...[S]ome of the workers who gathered for the meeting at a function hall in Randolph, located just south of Boston, were angry that a portion of the pay increases for this year had been replaced by a signing payment and the increases themselves were negligible.
Brian [an employee] said there was good and bad in the contract. “The wage rate is not good, especially for the part-timers. I think all the wages could be higher.”Andrea Fay, a bakery worker who voted for the contract, said, “It’s not that great, but I can’t afford to strike, I’d lose my home. I’ve been doing this for 20 years. The company is going to give you what they want to.”
The wage increases are indeed paltry. Full-time weekly employees will receive a $750 signing bonus and a wage increase totaling $1.15 an hour over the course of the three-year contract. That figure includes a 25-cent an hour pay raise this year, beginning in August.
Part-time workers with more than two years of service will receive a $400 signing bonus, and a total 60-cent per hour increase over three years. But their first raise of 30 cents per hour is not due until March next year, with a further 30 cents per hour in 2012.
Part-timers with 12 to 24 months of service will get a $300 signing bonus next week and a total 55-cent per hour increase: 25 cents per hour in March 2011 and a 30 cent per hour hike in March 2012. Those with less than 12 months service will receive a $100 signing bonus and a 25-cent per hour raise in 2011 and a further 25-cent an hour raise in 2012.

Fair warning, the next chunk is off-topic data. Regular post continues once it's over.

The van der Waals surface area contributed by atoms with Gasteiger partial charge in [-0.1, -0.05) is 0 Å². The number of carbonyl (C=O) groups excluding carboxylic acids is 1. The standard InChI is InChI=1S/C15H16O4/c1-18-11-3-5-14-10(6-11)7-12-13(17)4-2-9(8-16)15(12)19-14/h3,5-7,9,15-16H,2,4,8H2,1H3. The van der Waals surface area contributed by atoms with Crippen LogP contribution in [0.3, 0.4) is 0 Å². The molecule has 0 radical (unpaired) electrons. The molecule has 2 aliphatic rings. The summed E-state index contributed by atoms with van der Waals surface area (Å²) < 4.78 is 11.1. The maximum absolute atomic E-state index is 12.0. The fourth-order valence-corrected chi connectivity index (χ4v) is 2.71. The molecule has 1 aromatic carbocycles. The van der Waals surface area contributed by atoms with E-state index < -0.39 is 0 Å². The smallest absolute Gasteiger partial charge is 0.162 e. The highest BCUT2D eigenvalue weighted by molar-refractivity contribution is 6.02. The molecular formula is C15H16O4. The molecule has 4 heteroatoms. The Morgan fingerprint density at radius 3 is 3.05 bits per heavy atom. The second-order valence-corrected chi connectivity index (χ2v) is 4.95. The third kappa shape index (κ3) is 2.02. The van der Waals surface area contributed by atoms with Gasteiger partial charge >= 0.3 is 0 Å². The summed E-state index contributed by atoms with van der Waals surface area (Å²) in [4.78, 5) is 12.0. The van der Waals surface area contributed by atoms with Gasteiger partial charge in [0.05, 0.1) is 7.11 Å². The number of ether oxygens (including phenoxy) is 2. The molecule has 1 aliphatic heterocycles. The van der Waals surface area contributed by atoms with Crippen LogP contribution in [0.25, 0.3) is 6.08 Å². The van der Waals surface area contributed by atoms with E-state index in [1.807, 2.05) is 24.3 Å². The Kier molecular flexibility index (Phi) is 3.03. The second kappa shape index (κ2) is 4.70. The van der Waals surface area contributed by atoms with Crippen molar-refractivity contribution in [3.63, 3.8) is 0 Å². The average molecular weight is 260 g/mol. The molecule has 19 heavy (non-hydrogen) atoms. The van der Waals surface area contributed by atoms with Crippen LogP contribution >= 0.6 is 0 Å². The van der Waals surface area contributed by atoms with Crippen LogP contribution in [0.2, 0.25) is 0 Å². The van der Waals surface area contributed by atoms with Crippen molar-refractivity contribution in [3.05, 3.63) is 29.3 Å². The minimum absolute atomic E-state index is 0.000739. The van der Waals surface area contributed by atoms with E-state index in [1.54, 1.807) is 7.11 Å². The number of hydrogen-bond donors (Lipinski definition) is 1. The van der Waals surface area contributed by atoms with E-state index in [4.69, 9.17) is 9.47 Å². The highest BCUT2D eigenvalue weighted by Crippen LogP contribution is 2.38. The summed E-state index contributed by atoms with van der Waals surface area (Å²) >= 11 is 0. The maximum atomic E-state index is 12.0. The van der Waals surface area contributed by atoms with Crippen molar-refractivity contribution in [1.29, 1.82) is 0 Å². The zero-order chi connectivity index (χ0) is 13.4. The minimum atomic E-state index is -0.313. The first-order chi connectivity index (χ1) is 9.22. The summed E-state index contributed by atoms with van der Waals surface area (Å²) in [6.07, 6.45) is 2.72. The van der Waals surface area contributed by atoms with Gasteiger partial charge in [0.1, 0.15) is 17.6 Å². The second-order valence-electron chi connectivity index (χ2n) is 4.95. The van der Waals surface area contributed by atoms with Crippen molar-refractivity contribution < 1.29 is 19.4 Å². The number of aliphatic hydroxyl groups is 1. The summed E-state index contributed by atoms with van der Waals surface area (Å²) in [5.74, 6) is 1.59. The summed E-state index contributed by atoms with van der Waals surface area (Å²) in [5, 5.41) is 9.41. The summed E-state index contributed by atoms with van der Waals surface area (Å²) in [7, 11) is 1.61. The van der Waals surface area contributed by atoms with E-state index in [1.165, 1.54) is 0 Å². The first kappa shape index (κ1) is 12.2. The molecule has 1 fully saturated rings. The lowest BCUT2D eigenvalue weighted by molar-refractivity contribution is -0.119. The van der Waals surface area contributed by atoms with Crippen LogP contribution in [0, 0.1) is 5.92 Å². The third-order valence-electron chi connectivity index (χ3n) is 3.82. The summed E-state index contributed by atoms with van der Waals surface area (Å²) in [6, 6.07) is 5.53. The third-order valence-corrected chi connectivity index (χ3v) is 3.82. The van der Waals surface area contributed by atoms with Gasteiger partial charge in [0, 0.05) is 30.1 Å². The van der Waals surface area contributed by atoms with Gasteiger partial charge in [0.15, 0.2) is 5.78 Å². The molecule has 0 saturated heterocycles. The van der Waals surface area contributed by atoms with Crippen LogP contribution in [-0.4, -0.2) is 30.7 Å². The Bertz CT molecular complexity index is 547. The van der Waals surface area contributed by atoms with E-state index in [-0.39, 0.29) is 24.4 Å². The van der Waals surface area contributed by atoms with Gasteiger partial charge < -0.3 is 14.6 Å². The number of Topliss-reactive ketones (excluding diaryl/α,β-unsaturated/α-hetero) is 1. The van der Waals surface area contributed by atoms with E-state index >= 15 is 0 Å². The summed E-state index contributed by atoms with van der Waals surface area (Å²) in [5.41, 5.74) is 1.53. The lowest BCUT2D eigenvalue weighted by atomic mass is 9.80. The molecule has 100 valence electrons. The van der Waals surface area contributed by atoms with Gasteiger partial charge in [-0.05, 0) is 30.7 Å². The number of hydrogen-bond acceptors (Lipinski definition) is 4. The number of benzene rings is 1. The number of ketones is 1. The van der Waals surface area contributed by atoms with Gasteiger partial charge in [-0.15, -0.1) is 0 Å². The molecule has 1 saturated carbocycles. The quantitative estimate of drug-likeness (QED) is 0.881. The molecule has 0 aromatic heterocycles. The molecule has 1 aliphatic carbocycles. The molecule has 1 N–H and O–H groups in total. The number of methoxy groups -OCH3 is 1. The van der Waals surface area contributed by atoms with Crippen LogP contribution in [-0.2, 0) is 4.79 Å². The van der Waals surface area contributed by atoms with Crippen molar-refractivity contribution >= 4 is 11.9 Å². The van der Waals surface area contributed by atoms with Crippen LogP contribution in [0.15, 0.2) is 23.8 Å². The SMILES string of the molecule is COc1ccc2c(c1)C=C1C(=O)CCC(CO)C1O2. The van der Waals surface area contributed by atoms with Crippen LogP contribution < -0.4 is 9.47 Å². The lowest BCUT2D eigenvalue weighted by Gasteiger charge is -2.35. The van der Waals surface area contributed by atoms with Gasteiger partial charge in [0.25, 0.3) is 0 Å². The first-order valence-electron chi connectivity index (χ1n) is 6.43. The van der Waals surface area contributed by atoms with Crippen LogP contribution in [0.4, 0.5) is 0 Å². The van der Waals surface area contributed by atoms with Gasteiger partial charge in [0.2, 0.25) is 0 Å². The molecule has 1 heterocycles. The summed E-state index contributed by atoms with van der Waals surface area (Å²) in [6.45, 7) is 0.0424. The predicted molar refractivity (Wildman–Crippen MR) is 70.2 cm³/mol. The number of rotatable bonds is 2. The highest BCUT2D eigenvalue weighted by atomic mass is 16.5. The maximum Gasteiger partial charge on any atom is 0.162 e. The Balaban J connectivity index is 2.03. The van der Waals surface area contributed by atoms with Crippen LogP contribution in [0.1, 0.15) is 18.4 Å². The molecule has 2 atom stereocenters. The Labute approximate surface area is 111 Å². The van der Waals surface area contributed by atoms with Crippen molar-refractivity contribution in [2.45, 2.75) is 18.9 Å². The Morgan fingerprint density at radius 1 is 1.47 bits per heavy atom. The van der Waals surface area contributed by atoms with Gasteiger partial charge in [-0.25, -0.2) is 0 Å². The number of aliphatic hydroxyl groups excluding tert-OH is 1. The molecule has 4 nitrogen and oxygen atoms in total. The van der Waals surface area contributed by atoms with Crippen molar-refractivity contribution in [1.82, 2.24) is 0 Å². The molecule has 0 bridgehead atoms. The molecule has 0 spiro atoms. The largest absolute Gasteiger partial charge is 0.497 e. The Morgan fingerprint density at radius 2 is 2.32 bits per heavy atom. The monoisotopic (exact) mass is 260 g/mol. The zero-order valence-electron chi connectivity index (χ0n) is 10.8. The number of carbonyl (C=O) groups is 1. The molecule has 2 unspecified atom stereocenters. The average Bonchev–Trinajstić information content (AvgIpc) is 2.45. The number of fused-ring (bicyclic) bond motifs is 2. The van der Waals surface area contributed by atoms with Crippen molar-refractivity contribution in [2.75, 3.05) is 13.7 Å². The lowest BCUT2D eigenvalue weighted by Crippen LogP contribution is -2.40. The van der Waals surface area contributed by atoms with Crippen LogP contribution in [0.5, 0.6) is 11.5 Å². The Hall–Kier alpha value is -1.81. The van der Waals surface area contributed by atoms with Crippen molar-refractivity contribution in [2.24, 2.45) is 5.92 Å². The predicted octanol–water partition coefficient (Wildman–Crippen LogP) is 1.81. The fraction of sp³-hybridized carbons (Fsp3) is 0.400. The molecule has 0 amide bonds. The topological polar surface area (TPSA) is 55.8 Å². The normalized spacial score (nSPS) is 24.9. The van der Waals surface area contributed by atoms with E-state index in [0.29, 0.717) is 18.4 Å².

Under the new contract there will be no extra health care costs for this year, but from March 2011 there will be increases of between $12 and $20 per month for all full- and part-time employees. The rate of increase will depend on the cost of current policies, and the increases will remain in place for the next three years.
Many of the part-time employees had hoped the contract negotiations would provide an opportunity to improve their working conditions. Gary Little is a part-time worker at the Stop & Shop in Watertown, Mass. “For part-timers it’s crap,” he said of the contract. “I work part-time. We have to wait until Fridays to get our schedule. You can’t plan anything, like a doctor’s appointment. How can you make an appointment for the next Monday when you don’t know what days and hours you’ll be working? Everything’s up in the air.
There's no mention yet on whether there will be an increase on union dues, but time will tell.
“I bring reason to your ears, and, in language as plain as ABC, hold up truth to your eyes.” Thomas Paine, December 23, 1776
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